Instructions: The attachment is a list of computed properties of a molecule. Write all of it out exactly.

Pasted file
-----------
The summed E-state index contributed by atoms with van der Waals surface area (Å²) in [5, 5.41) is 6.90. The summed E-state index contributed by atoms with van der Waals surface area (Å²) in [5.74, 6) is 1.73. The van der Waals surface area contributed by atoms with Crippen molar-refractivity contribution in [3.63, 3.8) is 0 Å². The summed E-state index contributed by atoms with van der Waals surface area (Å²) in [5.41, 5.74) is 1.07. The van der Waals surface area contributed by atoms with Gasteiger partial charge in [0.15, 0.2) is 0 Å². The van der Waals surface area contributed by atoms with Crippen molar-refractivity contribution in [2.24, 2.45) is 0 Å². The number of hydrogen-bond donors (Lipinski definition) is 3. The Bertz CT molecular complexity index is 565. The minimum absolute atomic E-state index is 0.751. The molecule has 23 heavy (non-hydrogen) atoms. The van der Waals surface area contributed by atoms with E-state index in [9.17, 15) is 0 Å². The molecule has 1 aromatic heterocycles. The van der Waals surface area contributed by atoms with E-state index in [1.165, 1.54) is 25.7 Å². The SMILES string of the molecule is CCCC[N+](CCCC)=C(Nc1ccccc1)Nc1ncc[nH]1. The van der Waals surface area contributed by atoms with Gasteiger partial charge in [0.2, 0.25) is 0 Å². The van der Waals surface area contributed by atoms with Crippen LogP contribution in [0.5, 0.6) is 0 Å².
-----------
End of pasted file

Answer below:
The summed E-state index contributed by atoms with van der Waals surface area (Å²) in [5, 5.41) is 6.90. The summed E-state index contributed by atoms with van der Waals surface area (Å²) in [5.74, 6) is 1.73. The van der Waals surface area contributed by atoms with Crippen molar-refractivity contribution in [3.63, 3.8) is 0 Å². The summed E-state index contributed by atoms with van der Waals surface area (Å²) in [5.41, 5.74) is 1.07. The van der Waals surface area contributed by atoms with Gasteiger partial charge in [0.15, 0.2) is 0 Å². The van der Waals surface area contributed by atoms with Crippen molar-refractivity contribution in [2.24, 2.45) is 0 Å². The number of hydrogen-bond donors (Lipinski definition) is 3. The Bertz CT molecular complexity index is 565. The minimum absolute atomic E-state index is 0.751. The molecule has 23 heavy (non-hydrogen) atoms. The van der Waals surface area contributed by atoms with E-state index in [9.17, 15) is 0 Å². The molecule has 1 aromatic heterocycles. The van der Waals surface area contributed by atoms with E-state index in [1.165, 1.54) is 25.7 Å². The SMILES string of the molecule is CCCC[N+](CCCC)=C(Nc1ccccc1)Nc1ncc[nH]1. The van der Waals surface area contributed by atoms with Gasteiger partial charge in [0.2, 0.25) is 0 Å². The van der Waals surface area contributed by atoms with Crippen LogP contribution in [0.5, 0.6) is 0 Å².